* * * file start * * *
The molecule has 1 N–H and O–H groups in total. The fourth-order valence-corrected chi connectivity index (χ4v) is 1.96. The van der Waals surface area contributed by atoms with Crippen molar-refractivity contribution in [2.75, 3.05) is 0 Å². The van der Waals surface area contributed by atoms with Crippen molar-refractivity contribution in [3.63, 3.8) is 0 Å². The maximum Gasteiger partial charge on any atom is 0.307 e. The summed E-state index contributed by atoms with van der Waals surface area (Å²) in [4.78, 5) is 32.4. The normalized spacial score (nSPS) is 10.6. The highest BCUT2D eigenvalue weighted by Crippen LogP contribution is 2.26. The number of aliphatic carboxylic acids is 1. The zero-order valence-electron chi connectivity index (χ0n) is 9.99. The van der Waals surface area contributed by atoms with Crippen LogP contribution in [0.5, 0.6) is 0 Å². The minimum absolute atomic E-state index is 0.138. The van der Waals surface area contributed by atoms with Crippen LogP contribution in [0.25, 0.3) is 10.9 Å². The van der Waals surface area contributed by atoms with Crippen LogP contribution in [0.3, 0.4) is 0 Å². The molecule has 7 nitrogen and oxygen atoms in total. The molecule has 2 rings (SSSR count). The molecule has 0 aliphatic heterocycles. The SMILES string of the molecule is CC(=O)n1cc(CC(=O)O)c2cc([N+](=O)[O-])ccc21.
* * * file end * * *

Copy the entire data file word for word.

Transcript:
The molecule has 1 N–H and O–H groups in total. The fourth-order valence-corrected chi connectivity index (χ4v) is 1.96. The van der Waals surface area contributed by atoms with Crippen molar-refractivity contribution in [2.75, 3.05) is 0 Å². The van der Waals surface area contributed by atoms with Crippen molar-refractivity contribution in [3.63, 3.8) is 0 Å². The maximum Gasteiger partial charge on any atom is 0.307 e. The summed E-state index contributed by atoms with van der Waals surface area (Å²) in [4.78, 5) is 32.4. The normalized spacial score (nSPS) is 10.6. The highest BCUT2D eigenvalue weighted by Crippen LogP contribution is 2.26. The number of aliphatic carboxylic acids is 1. The zero-order valence-electron chi connectivity index (χ0n) is 9.99. The van der Waals surface area contributed by atoms with Crippen LogP contribution in [0.5, 0.6) is 0 Å². The minimum absolute atomic E-state index is 0.138. The van der Waals surface area contributed by atoms with Crippen LogP contribution in [0.25, 0.3) is 10.9 Å². The van der Waals surface area contributed by atoms with Crippen LogP contribution in [0.3, 0.4) is 0 Å². The molecule has 7 nitrogen and oxygen atoms in total. The molecule has 2 rings (SSSR count). The molecule has 0 aliphatic heterocycles. The SMILES string of the molecule is CC(=O)n1cc(CC(=O)O)c2cc([N+](=O)[O-])ccc21.